IN THIS CHAPTER
Using edge detection for advanced compositing
Taking advantage of GIMP's sadly misnamed "Generic" filters
Using one image to create another
Because it is an image editor with an advanced layers system, one of GIMP's primary uses is that of a compositing tool. In computer graphics, compositing is the art of mixing multiple graphic elements together to attain a specific visual look. A simple example of compositing would be if you take a picture of your friend and overlay text that says "Friend for Sale." You might not be friends for long after doing such a stunt, but you'd have a good example of compositing in your hands. In advanced compositing examples, you can mix an image with itself to give it an ethereal glow or you can change a daytime scene to look like it was taken at night.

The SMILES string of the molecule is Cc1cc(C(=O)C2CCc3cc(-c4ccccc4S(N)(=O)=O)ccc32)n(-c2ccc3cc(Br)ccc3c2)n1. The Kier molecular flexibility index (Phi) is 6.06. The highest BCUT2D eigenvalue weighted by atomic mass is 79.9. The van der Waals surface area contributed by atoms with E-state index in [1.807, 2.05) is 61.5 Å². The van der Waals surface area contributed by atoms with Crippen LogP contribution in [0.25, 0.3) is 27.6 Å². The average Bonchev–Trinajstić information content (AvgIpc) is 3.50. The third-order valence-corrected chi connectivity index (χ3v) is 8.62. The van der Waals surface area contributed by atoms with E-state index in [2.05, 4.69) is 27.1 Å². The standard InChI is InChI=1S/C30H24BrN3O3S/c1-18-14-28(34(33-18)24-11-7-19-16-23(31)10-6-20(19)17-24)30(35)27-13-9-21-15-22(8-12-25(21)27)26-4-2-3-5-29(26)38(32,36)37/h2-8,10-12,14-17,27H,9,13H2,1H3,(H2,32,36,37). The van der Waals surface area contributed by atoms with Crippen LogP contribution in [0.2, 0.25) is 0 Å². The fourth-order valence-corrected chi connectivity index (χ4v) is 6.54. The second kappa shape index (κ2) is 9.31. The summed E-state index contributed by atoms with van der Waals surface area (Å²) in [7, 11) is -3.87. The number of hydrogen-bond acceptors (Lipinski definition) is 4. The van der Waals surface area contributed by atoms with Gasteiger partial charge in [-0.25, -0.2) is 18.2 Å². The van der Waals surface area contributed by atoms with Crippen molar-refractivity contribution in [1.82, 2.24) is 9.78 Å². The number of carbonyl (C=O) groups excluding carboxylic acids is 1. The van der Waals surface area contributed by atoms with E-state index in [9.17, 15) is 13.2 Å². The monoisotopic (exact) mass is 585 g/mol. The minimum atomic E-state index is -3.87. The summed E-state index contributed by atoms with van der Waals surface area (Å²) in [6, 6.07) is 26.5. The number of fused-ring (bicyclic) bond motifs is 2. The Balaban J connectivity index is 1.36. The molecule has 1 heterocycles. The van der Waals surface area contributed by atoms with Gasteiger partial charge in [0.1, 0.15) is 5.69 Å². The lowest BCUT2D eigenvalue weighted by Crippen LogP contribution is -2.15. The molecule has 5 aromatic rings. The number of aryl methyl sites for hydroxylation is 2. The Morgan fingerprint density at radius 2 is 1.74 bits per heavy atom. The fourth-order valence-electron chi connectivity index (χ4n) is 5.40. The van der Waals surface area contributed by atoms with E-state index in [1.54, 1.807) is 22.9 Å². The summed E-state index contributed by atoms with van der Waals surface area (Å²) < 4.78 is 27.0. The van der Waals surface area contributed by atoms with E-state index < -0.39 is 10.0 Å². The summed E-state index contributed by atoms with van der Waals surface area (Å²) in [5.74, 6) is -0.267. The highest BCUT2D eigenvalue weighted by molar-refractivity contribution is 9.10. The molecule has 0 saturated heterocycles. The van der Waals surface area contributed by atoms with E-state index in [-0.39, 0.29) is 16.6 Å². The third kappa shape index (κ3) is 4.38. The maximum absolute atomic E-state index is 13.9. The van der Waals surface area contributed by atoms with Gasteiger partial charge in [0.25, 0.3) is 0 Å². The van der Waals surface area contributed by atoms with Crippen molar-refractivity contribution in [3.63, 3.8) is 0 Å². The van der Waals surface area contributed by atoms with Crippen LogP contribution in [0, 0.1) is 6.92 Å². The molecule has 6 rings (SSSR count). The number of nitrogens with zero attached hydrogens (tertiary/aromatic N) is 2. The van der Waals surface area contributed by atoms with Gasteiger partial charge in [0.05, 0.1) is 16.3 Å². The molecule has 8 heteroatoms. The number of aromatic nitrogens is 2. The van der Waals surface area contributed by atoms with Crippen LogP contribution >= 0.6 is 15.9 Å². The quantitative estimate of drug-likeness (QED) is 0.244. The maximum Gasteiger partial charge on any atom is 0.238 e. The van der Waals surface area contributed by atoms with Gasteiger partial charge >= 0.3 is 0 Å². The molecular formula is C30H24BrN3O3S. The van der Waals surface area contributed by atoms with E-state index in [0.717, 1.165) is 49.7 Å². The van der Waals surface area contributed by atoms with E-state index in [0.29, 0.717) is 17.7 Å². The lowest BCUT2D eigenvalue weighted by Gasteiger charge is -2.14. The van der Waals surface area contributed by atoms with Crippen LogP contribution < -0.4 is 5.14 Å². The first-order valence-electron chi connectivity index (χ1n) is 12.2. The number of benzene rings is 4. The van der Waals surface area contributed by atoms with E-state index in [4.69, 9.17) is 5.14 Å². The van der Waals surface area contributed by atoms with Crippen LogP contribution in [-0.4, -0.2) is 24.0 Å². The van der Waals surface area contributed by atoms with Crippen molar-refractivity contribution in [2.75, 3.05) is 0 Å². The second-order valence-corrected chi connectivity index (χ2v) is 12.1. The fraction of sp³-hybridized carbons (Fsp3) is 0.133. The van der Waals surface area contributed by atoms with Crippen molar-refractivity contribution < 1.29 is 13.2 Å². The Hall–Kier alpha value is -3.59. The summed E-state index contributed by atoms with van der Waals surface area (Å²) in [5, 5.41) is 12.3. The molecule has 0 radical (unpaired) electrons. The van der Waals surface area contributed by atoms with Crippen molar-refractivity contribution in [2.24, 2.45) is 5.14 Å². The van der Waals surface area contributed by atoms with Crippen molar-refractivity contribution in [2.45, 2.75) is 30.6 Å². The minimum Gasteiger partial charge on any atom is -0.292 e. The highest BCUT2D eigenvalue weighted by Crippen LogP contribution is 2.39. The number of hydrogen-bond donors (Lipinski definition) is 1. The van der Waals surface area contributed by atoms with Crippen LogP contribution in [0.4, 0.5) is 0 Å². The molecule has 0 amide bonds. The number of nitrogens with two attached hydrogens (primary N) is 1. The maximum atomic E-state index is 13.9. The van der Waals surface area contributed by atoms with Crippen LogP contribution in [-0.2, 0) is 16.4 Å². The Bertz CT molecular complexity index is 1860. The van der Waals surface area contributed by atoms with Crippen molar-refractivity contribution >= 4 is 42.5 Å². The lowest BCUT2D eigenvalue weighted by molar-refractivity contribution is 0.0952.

Compositing consists of using a series of small steps and processes to influence the final look of your image. The filters described in this chapter play into that process because they're small, generally simple tools that can be used at each step to achieve the final composited result. Being as simple as they are, these tools are also often used for tasks that aren't directly related to compositing. I'll try to point out where a filter can be used as more than just a tool to help mix graphical elements together.
That said, the filters in this chapter offer some of GIMP's greatest abilities to dramatically influence the look of your final image, often completely ...